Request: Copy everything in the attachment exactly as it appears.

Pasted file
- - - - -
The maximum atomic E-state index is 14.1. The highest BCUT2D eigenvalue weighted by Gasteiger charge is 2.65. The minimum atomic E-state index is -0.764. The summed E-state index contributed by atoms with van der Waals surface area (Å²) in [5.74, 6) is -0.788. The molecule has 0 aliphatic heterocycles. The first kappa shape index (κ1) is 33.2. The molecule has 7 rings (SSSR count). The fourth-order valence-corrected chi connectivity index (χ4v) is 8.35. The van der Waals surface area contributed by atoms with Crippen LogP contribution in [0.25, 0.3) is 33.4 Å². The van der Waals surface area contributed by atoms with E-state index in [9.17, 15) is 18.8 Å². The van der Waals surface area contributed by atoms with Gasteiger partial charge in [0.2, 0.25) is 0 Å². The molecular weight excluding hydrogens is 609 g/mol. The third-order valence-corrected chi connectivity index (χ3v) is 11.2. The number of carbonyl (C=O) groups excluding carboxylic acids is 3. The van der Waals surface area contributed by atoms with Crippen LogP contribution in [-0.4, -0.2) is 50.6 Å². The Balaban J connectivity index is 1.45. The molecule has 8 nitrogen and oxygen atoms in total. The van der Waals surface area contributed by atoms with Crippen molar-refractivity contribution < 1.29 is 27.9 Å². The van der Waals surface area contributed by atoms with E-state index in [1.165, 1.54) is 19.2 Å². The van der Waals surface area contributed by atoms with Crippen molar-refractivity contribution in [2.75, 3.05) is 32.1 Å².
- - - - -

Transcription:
The maximum atomic E-state index is 14.1. The highest BCUT2D eigenvalue weighted by Gasteiger charge is 2.65. The minimum atomic E-state index is -0.764. The summed E-state index contributed by atoms with van der Waals surface area (Å²) in [5.74, 6) is -0.788. The molecule has 0 aliphatic heterocycles. The first kappa shape index (κ1) is 33.2. The molecule has 7 rings (SSSR count). The fourth-order valence-corrected chi connectivity index (χ4v) is 8.35. The van der Waals surface area contributed by atoms with Crippen LogP contribution in [0.25, 0.3) is 33.4 Å². The van der Waals surface area contributed by atoms with E-state index in [9.17, 15) is 18.8 Å². The van der Waals surface area contributed by atoms with Gasteiger partial charge in [0.2, 0.25) is 0 Å². The molecular weight excluding hydrogens is 609 g/mol. The third-order valence-corrected chi connectivity index (χ3v) is 11.2. The number of carbonyl (C=O) groups excluding carboxylic acids is 3. The van der Waals surface area contributed by atoms with Crippen LogP contribution in [-0.4, -0.2) is 50.6 Å². The Balaban J connectivity index is 1.45. The molecule has 8 nitrogen and oxygen atoms in total. The van der Waals surface area contributed by atoms with Crippen molar-refractivity contribution < 1.29 is 27.9 Å². The van der Waals surface area contributed by atoms with E-state index in [1.165, 1.54) is 19.2 Å². The van der Waals surface area contributed by atoms with Crippen molar-refractivity contribution in [2.75, 3.05) is 32.1 Å².